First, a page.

This shared endeavor for sustainable peace will demand that we recognize our inescapable interdependence as a human family and our many untapped areas of possibility and opportunity. It will demand that we inquire into the multiple dimensions of humanity’s profound problems, from the spiritual and ethical to the institutional and structural. It will demand that we reflect upon our deeper purposes, higher aspirations, and hopes for our shared future and their implications for our academic, professional, and community affairs. It will demand that we explore our respective visions and practices of peace, well-being, virtue, integrity, justice, dignity, humanity, responsibility, and community. It will demand that we engage in shared learning to cultivate our capacities as transformative leaders guided by wisdom, values, and virtues who serve and lead by “being the change” we wish to see in the world. It will demand that we find constructive ways to tap into the generative potential of difference and disagreement through mutual inquiry. It will demand that we innovate collaboratively across disciplines and communities, informed by knowledge that is theoretical and practical, qualitative and quantitative, traditional and cutting edge. It will demand that we promote activities that are rooted in communities, leverage the power of citizen diplomacy and the business sector, and prioritize meeting basic human needs both tangible and intangible. It will demand that we foster good will across differences with creativity, cultural relevance, and spiritual and emotional intelligence. It will demand that we reach out to build friendships across divides and operationalize an ethic of love, sisterhood, and brotherhood.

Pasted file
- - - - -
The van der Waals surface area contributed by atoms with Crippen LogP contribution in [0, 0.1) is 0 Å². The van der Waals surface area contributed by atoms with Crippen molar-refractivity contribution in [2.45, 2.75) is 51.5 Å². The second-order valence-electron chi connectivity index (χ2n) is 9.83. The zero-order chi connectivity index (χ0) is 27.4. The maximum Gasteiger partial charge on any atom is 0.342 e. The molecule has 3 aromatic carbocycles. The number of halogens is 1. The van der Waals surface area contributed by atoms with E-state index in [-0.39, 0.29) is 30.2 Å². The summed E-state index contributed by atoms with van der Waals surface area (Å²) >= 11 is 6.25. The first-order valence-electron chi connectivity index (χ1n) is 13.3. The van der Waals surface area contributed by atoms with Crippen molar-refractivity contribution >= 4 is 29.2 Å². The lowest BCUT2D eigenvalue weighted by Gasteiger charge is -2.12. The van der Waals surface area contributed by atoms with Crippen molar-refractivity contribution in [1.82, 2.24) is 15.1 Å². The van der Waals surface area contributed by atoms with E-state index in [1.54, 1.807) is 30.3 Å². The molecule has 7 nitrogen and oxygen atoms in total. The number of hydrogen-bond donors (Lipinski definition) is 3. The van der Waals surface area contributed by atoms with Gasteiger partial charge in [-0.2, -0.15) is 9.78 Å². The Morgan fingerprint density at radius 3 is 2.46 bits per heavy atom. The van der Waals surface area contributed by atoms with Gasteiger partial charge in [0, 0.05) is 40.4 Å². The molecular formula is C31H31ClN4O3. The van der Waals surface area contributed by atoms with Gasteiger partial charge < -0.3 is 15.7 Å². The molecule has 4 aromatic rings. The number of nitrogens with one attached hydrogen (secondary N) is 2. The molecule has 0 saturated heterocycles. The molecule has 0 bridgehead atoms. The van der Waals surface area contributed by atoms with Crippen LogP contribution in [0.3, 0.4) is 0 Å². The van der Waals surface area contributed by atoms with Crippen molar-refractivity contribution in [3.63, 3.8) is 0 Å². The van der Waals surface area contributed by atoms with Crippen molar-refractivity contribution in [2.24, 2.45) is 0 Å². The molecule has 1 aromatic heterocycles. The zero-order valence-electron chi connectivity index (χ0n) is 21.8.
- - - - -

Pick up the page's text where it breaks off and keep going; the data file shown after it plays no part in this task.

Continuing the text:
Our universities, as crucial institutions of civil society with a key role in training leaders across sectors, can and indeed must make a major contribution to these efforts. Harvard University—with its unparalleled position of intellectual leadership, cross-disciplinary expertise, and global reach; its deep resources in the study of the world’s religions at Harvard Divinity School; and the thriving and expanding One Harvard connections fostered by Religions and the Practice of Peace (RPP)—is uniquely positioned to promote these efforts and help advance sustainable peace for present and future generations.
We are convinced that, no matter our specialization, profession, or background, this is an endeavor in which each of us in our human family has a stake and to which each of us has much to contribute—a shared endeavor to which we are called by both our contemporary conditions and the wisdom of our traditions. Together we can leverage our diverse strengths and resources to foster a more humane, harmonious, and equitable world.
We invite you to join us.
David N. Hempton
Dean of the Faculty of Divinity
Alonzo L. McDonald Family Professor of Evangelical Theological Studies
John Lord O'Brian Professor of Divinity